May the peace of the risen Jesus be with you, my sisters and brothers in Christ!
In times like this when we have to face social distancing and empty churches how can we preach to the empty pews the message of the empty tomb? This question brings me back to the text of John 20. It begins with the story of the empty tomb. Mary Magdalene first discovered the tomb empty and reported it to Simon Peter who also went to the empty tomb with John. But they did not understand “the scripture, that he must rise from the dead” (John 20:9).
Jesus appeared to Mary first, and later in the evening of the Easter he came to his disciples who were forced to ‘social distance’ behind the locked doors of the house for fear of the Jews. Jesus stood among them and said, “Peace be with you” (John 20:19). Jesus’ ‘Shalom!’ on Easter evening resonates with his last words on the cross: “It is finished” (John 19:30). Thus, peace of reconciliation and life is fulfilled in Jesus’ victory over sin and death. Jesus’ ‘Shalom!’ is not so much a greeting of everyday life but the most merciful and consoling invitation for those who have the sickness unto death. We are ‘the patients’ who must willingly acknowledge our disease/sin and to receive with joy the healing/salvation from the one who surely “took our infirmities and carried our sorrows”, and the punishment upon him “brought us peace and by his wounds we are healed” (Isaiah 53:4-5).
We remember that Jesus’ second ‘Shalom!’ for his disciples was when he said to them, “As the Father has sent me, so I send you” (John 20:21). This is rather a frightening call of the Lord for his servants to leave the private space of beautiful solaces and to face again the public sphere torn down by the empire of mammon. However, before they are called to be ‘the agents’ for the Kingdom of God, i.e., the peacemakers or the ambassadors of Christ for reconciliation, they ought to
be poured on by the power of the Holy Spirit.
As Jesus sent his disciples “he breathed on them and said to them, ‘Receive the Holy Spirit’ (John 20:22). Jesus breathes into each of us the breath of life to become a new creature. At the same time, Jesus breathes into us all, as if we were those slain in Ezekiel 37. As the Jewish people in Exile whose lands had turned into the graves, returned to their own by the quickening of the Spirit, we are called by the authority of the Holy Spirit to be the Church, the body of Christ in the public sphere of our times.
Surely, I am not the only one who has been shocked by a recent photo of the inside of a refrigerated truck full of the bags of the dead Americans. Indeed, we are now passing through the dark valley of death in these trying times. Recollecting the tragic image of the corpses in my mind, I overhear the challenging question of God: “Son of man, can these bones live” (Ezekiel 37:3a)? The prophet’s answer, “O Sovereign Lord, you alone know.” (Ezekiel 37:3b), leads me into a profound insight that the hope of the resurrection of body and life everlasting is not the inner-worldly possibility of evolutionary process, but solely the eschatological grace of God’s sovereignty and His eternally faithful love. Therefore, Paul boldly proclaims: “If the Spirit of him who raised Jesus from the dead dwells in you, he who raised Christ from the dead will give life to your mortal bodies also through his Spirit that dwells in you” (Romans 8:11).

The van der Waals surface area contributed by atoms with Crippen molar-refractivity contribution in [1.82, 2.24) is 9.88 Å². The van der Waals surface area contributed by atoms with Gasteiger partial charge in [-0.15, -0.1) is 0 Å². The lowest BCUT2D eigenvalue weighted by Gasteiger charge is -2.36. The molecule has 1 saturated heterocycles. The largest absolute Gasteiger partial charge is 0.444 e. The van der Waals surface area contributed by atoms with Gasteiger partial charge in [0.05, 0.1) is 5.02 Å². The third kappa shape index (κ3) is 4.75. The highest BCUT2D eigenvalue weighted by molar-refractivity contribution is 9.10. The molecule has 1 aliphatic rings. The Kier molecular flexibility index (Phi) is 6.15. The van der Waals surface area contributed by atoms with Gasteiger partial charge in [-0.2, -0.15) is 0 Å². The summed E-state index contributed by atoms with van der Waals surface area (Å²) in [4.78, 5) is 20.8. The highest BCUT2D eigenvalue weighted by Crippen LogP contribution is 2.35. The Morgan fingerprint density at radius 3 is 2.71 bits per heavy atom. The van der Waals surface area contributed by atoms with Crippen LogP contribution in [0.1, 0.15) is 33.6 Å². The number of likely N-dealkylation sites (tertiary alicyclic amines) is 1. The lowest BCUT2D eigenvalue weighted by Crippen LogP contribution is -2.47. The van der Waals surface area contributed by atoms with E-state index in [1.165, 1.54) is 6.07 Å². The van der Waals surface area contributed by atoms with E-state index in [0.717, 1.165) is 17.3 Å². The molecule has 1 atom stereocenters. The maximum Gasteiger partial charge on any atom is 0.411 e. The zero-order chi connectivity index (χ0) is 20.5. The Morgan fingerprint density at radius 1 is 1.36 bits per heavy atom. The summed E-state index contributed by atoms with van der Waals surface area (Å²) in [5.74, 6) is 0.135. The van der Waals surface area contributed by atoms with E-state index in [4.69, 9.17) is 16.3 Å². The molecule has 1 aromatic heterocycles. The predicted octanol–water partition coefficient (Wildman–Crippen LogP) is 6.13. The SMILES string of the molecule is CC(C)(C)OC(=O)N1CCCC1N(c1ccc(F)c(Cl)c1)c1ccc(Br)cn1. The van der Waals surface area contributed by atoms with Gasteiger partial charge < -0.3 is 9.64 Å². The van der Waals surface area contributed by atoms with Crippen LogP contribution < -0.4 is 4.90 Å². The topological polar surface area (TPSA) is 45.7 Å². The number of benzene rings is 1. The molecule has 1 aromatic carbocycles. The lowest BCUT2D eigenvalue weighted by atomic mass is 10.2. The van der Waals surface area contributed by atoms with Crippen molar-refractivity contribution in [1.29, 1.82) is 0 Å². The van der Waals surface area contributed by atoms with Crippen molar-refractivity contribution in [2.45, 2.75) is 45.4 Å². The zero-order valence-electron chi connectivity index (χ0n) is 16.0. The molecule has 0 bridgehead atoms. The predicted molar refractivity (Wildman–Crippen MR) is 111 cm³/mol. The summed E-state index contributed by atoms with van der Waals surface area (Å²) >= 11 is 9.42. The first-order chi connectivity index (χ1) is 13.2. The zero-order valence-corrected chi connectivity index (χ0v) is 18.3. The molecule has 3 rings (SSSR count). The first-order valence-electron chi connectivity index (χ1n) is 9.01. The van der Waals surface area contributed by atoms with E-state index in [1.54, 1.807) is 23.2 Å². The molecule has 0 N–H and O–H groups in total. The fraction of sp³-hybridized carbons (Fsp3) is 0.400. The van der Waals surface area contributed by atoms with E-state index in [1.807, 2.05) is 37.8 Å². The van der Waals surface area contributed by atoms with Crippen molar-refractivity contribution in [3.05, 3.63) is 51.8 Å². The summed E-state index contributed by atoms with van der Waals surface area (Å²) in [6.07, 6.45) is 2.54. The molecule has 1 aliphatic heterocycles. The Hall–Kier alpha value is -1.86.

Dear brothers and sisters in Christ! Do not be afraid of facing the rebellious world estranged from the origin of life, our triune God the Father, the Son, and the Holy Spirit. First and foremost, we need to recover the fundamental sense of fear of God in the form of ‘public vigilance’ over the idolatry of money in the name of free market which has thrown our healthcare system into shambles. Let’s “lay the sick in the marketplaces” where the living Christ is present (Mark 6:56). We should be part of ‘a Great Reset’ after the storm of pandemic has passed in order to celebrate Easter in the public sphere of our life.
Ironically, human social distancing has allowed birds to thrive and brought people together in love, though separately clapping, singing, and dancing. Let’s repent our sins of self-interest, privatizing every corner of public lives and services, as well as destroying the precious habitat of wild animals which might have caused the spread of viruses unheard of previously. Resist cold xenophobia and hot racism blaming the innocent for the pandemic. Instead, let’s be in cool solidarity and remain with warm human bond in taking global ethical responsibility to stop the vicious cycle of pandemic spread from the global North to the global South and again to the global North and so on.
Finally, people called Methodists from everywhere to everywhere, do not forget the risen Christ’s empowering admonition: “Receive the Holy Spirit. If you forgive the sins of any, they are forgiven them; if you retain the sins of any, they are retained” (John 20:22b-23). If you believe that Jesus’ resurrection restores a dead person to life, take sin in deadly earnest and commit yourselves to the evangelical ministry of forgiveness with all your heart and might for “a dead person can only be raised, resurrected, and grave sin can only be forgiven.” (Karl Barth) Let’s praise God “for as by a man came death, by a man also has come resurrection of the dead. For as in Adam all die, so also in Christ shall all be made alive” (1 Corinthians 15:21-22).
Therefore, I solemnly ask you on behalf of the almighty God who raised Jesus from the dead to witness to all people in fear and trembling: “Come from the four winds, spirit of life, and breathe on these slain so that they come to life again” (Ezekiel 37:9). Let them come back to life and rise to their feet, a mighty host.
Jesus is risen! Happy Easter!